7. Candies Apples and ‘Bobbing’ for Apples: Fruits and nuts were important in the Roman harvest feast of Pomona, the goddess of fruit, trees, and fertility. In ancient Rome, where apples were considered sacred, worshippers ‘bobbed’ for apples in a divination game to discover one’s future mate.
  8. Jack o’ lanterns: originally these were hollowed out turnips with a candle lit inside representing a soul of the dead. People would carry these or place them outside, to ward off evil spirits and to prevent them from haunting the living. Later, the Catholic Church believed the light represented the trapped soul in purgatory. In North America, when Europeans began emigrating here, they brought their pagan customs with them. Pumpkins were more plentiful than turnips and easier to carve.



Halloween traditions such as dressing up as ghouls, witches, etc., donning grotesque masks, going door to door or ‘trick or treating’, costume parties, black cats, bonfires, ‘tricks’ and mischievous pranks, Halloween candy, carved pumpkins or jack o’ lanterns, skeletons, skulls, and an obsession with death and the dead, all point back to the Vigil of Samhain, the false lord of the dead, pagan Roman holidays, and the Catholic Church’s Hallowmas.


For God hath not given us a spirit of fear; but of power, and of love, and of a sound mind. 2 Timothy 1:7


Halloween is a holiday that lauds fear, darkness, death, and evil.


But we are admonished in Philippians 4:8 to seek “whatsoever things are pure, whatsoever things are lovely, whatsoever things are of good report . . .”


Where does evil fit in?


Be not overcome of evil, but overcome evil with good. Romans 12:21


Princess or superhero costumes are not ugly or evil, some will say.


They are not.

But why are we trying to find a cute and acceptable way to follow the world?


Why are we doing things, that are not evil in and of themselves, on the same day that celebrates death, darkness, and evil?


Why are we chasing after the world’s ungodly throwbacks from times of old?


There shall not be found among you any one that…uses divination, or an observer of times, or an enchanter, or a witch, or a charmer, or a consultant with familiar spirits, or a wizard, or a necromancer.

For these nations, which thou shalt possess, hearkened unto observers of times, and unto diviners: but as for thee, the Lord thy God hath not suffered thee so to do.

Deuteronomy 18:10–11, 14



For every tree is known by his own fruit. For of thorns men do not gather figs, nor of a bramble bush gather they grapes. Luke 6:44.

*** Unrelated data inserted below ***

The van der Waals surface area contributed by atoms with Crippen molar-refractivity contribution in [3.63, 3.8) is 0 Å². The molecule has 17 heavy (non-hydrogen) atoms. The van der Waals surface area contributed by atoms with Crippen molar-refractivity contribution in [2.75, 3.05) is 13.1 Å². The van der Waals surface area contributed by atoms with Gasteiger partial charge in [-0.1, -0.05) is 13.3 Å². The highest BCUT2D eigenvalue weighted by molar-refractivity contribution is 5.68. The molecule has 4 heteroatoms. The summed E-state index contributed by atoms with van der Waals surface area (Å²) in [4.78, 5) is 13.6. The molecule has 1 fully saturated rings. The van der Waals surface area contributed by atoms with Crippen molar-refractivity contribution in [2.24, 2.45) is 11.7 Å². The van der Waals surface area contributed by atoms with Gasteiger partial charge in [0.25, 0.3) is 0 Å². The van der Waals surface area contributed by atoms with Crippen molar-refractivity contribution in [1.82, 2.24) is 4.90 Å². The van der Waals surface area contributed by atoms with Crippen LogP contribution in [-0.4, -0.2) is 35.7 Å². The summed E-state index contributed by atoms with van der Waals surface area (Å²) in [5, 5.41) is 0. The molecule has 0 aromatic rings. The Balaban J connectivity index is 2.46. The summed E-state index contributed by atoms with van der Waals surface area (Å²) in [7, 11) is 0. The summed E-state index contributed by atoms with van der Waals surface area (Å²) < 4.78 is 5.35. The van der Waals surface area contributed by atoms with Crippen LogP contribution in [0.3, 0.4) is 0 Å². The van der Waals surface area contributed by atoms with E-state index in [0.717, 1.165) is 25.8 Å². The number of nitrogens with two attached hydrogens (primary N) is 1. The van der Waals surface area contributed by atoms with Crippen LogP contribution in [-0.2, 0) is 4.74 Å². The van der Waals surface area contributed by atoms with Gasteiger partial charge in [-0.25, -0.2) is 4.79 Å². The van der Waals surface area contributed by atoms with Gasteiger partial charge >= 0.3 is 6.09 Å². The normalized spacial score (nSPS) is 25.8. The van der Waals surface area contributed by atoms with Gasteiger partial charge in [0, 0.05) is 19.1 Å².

If we play around with thorns, we are bound to get pricked. And a bramble will scratch you, no doubt.


We cannot grasp figs of thorns, dear friends.


There is no good that can be gathered from evil.


And have no fellowship with the unfruitful works of darkness, but rather reprove them. Ephesians 5:1



There is nothing innocent about courting evil. Learn where Halloween came from and why a Christian should steer clear of this holiday. #halloween, #paganholiday, #seekingtruth




Wherefore come out from among them, and be ye separate, saith the Lord, and touch not the unclean thing; and I will receive you,

And will be a Father unto you, and ye shall be my sons and daughters, saith the Lord Almighty.

2 Corinthians 6:17–18



Abiding in the Vine,

~ Gleniece  


The post “Figs of Thorns: Christians and Halloween” was first published on Desert Rain.

You can learn of the eye-opening origins of Christmas, Easter, and Valentine’s Day here.

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About Gleniece

Writer at Desert Rain. Editor at Desert Rain Editing.
Happy wife, morning tea and Bible study-er, evening wine and chocolate lover. Ever thankful for the gift that is Christ.


  1. says

    Thank you for sharing parts of the history I had missed, Gleniece. When I first heard of the origination of Halloween on a pbs documentary, I stopped celebrating. That was about 25 years ago.
    Since then we’ve volunteered for church outreaches like harvest festivals and trunk or treats a few times … trying to spread light.

    • Gleniece says

      Learning how traditions came to be is a fascinating study. But with the learning comes the responsibility to align that knowledge with the word of God. This isn’t always easy. But as children of God, it is required.
      Thank you for being a beacon for truth, Crystal. And thank you for stopping by and commenting.

  2. Loved by the King of kings says

    Thank you for this interesting history and explanation of the implications it has for our lives today. I have had a strong aversion to Halloween for a couple of decades now.
    We almost never have anyone come to our house to trick or treat. In the past that suited me just fine.
    But in the last few years, I have bought Gospel tracts that I make sure to have on hand with a small amount of candy just in case someone does come. The idea is to overcome evil with good, to turn Satan’s celebration into something that could potentially bring someone out of his kingdom of darkness and into the kingdom of Light. This may be the only opportunity that I will ever have to witness to a child who would otherwise not have heard the gospel. If God brings them to my door, they are going to get something worth much more than a sugar rush; they will get the word of God which may bring them to faith in Christ.

    • Gleniece says

      We are, indeed, witnesses to the world by how we chose to live. They may think us strange for not following along. (Even many Christians.) But, by our standing apart, we become a light of inquiry to those God is calling.
      Thank you, Ruth, for your comment. I hope you have a wonderful evening.